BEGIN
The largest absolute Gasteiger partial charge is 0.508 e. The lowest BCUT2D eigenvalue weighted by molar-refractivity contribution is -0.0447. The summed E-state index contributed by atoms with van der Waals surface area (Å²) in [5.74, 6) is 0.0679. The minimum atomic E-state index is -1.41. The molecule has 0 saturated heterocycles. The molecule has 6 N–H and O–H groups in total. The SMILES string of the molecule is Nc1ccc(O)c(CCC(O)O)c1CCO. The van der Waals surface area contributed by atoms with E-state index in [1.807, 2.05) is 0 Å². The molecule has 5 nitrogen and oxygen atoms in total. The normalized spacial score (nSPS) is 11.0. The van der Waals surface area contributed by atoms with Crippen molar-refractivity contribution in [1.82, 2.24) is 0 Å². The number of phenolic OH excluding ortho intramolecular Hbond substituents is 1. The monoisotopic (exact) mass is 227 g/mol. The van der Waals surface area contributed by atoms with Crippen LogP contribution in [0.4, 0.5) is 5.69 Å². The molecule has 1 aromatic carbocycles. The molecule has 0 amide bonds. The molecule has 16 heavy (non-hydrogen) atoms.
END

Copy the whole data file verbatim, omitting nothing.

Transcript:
The largest absolute Gasteiger partial charge is 0.508 e. The lowest BCUT2D eigenvalue weighted by molar-refractivity contribution is -0.0447. The summed E-state index contributed by atoms with van der Waals surface area (Å²) in [5.74, 6) is 0.0679. The minimum atomic E-state index is -1.41. The molecule has 0 saturated heterocycles. The molecule has 6 N–H and O–H groups in total. The SMILES string of the molecule is Nc1ccc(O)c(CCC(O)O)c1CCO. The van der Waals surface area contributed by atoms with E-state index in [1.807, 2.05) is 0 Å². The molecule has 5 nitrogen and oxygen atoms in total. The normalized spacial score (nSPS) is 11.0. The van der Waals surface area contributed by atoms with Crippen molar-refractivity contribution in [1.82, 2.24) is 0 Å². The number of phenolic OH excluding ortho intramolecular Hbond substituents is 1. The monoisotopic (exact) mass is 227 g/mol. The van der Waals surface area contributed by atoms with Crippen LogP contribution in [0.4, 0.5) is 5.69 Å². The molecule has 1 aromatic carbocycles. The molecule has 0 amide bonds. The molecule has 16 heavy (non-hydrogen) atoms.